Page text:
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Alcala v. Murphy

United States District Court, E.D. California

July 8, 2019

JESSE ALCALA, et al., Plaintiffs,
v.
THERESA MURPHY, et al., Defendants. JESSE ALCALA, et al., Plaintiffs
v.
BUTTE COUNTY SOCIAL SERVICES, et al., Defendants.

          ORDER AND FINDINGS AND RECOMMENDATIONS

          CAROLYN K. DELANEY UNITED STATES MAGISTRATE JUDGE.

         Plaintiffs Jesse Alcala and Wendy Milano, who proceed without counsel, filed two actions on May 28, 2019 against Butte County Social Services, Theresa Murphy, Karen Ely and others.[1]See Alcala et al. v. Murphy et al., 2:19-cv-00969-KJM-CKD (E.D. Cal.) (“Alcala I”); Alcala et al. v. Butte County Social Services et al., 2:19-cv-00970-KJM-CKD (E.D. Cal.) (“Alcala II”).

         In both Alcala I and Alcala II, plaintiffs request leave to proceed in forma pauperis pursuant to 28 U.S.C. § 1915. (See Alcala I, ECF No. 2; Alcala II, ECF No. 2.) Plaintiffs' applications in support of their requests to proceed in forma pauperis make the showing required by 28 U.S.C. § 1915. Accordingly, plaintiffs' requests to proceed in forma pauperis may be granted.

         However, the determination that plaintiffs may proceed in forma pauperis does not complete the required inquiry. Pursuant to 28 U.S.C. § 1915, the court is directed to dismiss a case at any time if it determines that the allegation of poverty is untrue, or if the action is frivolous or malicious, fails to state a claim on which relief may be granted, or seeks monetary relief against an immune defendant.

         Here, plaintiffs present two complaints that are nearly identical, except for some minor and inconsequential differences. At the heart of each complaint, plaintiffs allege that defendants violated their rights under the Fourth and Fourteenth Amendments, when they removed plaintiffs' child from plaintiffs' home without a warrant and conducted a blood draw without consent. (See generally, Alcala I, ECF No. 1; Alcala II, ECF No. 1.) “Parents and children have a well-elaborated constitutional right to live together without governmental interference. That right is an essential liberty interest protected by the Fourteenth Amendment's guarantee that parents and children will not be separated by the state without due process of law except in an emergency.” Hardwick v. Cty. of Orange, 844 F.3d 1112, 1116 (9th Cir. 2017).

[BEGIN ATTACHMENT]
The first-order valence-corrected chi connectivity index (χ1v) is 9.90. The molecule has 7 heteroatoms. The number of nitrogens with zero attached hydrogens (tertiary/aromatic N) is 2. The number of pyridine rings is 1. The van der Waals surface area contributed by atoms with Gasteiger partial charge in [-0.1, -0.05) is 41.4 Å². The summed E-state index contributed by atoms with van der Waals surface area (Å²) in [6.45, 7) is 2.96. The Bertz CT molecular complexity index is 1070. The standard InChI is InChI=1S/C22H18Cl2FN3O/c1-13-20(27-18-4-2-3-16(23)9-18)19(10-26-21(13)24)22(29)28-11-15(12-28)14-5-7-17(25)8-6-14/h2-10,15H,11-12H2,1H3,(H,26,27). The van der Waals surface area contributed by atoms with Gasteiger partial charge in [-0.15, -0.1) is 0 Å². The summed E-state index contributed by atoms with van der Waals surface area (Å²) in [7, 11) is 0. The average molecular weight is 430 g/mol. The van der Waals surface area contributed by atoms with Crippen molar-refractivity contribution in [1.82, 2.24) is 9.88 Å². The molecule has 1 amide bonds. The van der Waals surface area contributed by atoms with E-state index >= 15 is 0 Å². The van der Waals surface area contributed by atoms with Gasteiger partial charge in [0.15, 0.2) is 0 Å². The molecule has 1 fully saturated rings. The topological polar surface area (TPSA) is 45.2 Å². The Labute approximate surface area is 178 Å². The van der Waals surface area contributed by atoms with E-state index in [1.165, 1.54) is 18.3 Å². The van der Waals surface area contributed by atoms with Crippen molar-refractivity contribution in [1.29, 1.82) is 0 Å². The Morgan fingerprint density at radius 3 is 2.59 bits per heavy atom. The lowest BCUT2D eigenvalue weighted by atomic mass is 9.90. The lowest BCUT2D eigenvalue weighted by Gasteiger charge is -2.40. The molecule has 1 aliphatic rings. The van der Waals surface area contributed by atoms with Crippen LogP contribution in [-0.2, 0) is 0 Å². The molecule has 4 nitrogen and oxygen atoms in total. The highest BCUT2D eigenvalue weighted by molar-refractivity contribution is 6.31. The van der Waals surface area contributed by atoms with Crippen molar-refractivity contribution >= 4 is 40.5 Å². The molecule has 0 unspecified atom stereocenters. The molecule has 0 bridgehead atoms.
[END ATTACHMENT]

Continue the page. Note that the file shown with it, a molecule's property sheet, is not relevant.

Based on the limited record in this matter, the court cannot conclude at this time that either complaint fails to state a claim upon which relief can be granted or that plaintiffs seek monetary relief from an immune defendant. At the same time, because both of these complaints raise the same claims, Alcala II is frivolous and should be closed.

         Federal Rule of Civil Procedure 42(a) permits the Court to consolidate actions involving a common question of law or fact, and consolidation is proper when it serves the purposes of judicial economy and convenience. “The district court has broad discretion under this rule to consolidate cases pending in the same district.” Investors Research Co. v. United States District Court for the Central District of California, 877 F.2d 777 (9th Cir. 1989). In determining whether to consolidate actions, the Court weighs the interest of judicial convenience against the potential for delay, confusion, and prejudice caused by consolidation. Southwest Marine, Inc., v. Triple A. Mach. Shop, Inc., 720 F.Supp. 805, 807 (N.D. Cal. 1989).

         The two actions before the court involve common questions of law and clearly arise out of the same nucleus of common facts. Addressing these common questions in one case would prevent-rather than cause-delay, confusion, and prejudice. Thus, consolidation is warranted. Moreover, in the interest of judicial convenience and to ensure that plaintiffs' claims are fully stated in the surviving action, plaintiffs' claims ought to be restated in a single unified amended complaint in Alcala I, 2:19-cv-00969-KJM-CKD.

         The amended complaint shall be clearly captioned “First Amended Complaint.” Plaintiffs are informed that the court cannot refer to a prior complaint or other filing in order to make plaintiffs' first amended complaint complete. Local Rule 220 requires that an amended complaint be complete in itself without reference to any prior pleading. As a general rule, an amended complaint supersedes the original complaint, and once the first amended complaint is filed, the original complaint no longer serves any function in the case.

         Accordingly, IT IS HEREBY RECOMMENDED that:

1. The actions Alcala et al. v. Murphy et al., 2:19-cv-00969-KJM-CKD and Alcala et al. v. Butte County Social Services et al., 2:19-cv-00970-KJM-CKD be CONSOLIDATED.
2. The Clerk of Court be directed to close Alcala et al. v. Butte County Social Services et al., 2:19-cv-00970-KJM-CKD.
3. All future filings be in Alcala et al. v. Murphy et al., 2:19-cv-00969-KJM-CKD.
4. Plaintiffs be directed to file a first amended complaint ...

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